3 common credit mistakes and how to avoid them

Your credit score is an important indicator of your financial health, so it’s crucial to develop good credit habits to build and maintain a good credit history. Learn and avoid common credit mistakes that can stifle your progress and even damage your credit score for years to come.

Mistake 1: Only checking your credit report when there’s a problem

Your credit report contains a lot of crucial information, such as your credit score, CCRIS details, directorship and business interests, litigation and more. If you only check your report when there’s a problem, it will take a much longer time to fix things later.

Checking your credit report regularly enables you to spot problem areas or inaccuracies early, so you can take immediate steps to correct them. That way, you’ll be credit-ready when you need to be, for instance if you need to apply for a loan.

Mistake 2: Not paying bills on time

Payment history has a big impact on your credit score with a 45% weightage, so missing even one payment could wreak havoc on your credit and may result in fees and penalties.

Late payment will stay in CCRIS/CTOS data for 24 months and it will be used in credit score calculation. While its impact on your score may diminish over time with new positive information, it can still hamper your credit growth the entire time it’s on there.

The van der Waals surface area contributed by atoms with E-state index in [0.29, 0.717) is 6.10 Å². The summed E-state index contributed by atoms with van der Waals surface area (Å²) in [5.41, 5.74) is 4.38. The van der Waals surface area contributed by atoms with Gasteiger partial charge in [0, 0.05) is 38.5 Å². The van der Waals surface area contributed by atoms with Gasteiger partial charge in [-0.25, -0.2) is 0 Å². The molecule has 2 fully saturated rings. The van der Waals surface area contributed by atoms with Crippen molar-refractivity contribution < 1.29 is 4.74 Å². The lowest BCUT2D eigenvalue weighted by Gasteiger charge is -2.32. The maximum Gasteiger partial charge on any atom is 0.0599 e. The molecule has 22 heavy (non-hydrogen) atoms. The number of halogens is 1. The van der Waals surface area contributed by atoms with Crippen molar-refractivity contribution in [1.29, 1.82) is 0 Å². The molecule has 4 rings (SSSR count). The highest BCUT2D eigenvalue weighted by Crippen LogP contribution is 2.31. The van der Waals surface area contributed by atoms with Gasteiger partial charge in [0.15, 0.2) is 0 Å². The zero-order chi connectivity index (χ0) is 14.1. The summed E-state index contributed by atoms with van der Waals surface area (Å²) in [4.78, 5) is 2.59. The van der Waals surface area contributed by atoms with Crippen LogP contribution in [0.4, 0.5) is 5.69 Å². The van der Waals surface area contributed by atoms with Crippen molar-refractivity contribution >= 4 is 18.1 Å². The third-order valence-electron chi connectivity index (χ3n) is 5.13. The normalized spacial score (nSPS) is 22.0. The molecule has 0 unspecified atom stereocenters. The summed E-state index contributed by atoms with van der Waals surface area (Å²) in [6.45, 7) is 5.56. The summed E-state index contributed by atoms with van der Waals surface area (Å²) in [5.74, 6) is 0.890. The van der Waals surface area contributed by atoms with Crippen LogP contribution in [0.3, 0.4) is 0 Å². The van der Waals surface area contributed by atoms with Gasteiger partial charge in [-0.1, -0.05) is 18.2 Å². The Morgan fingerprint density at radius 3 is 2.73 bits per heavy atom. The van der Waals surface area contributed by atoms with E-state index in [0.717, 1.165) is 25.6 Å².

To ensure you pay all your bills on time, request payment reminders from your lenders or, even better, set up autopay through your bank account. Just make sure you have enough money in your bank account each month to cover your bills.

Mistake 3: Co-signing a loan

If a friend or relative can’t get loan approval on their own, there is usually a problem with their credit standing. If the borrower doesn’t pay as agreed, you’ll have to repay the debt and the relationship will be ruined.

Be gentle and tactful in saying no. You can instead suggest that the person try to fix their credit health first before applying for a loan – a good way for them to start is by checking their credit report and seeking financial counselling.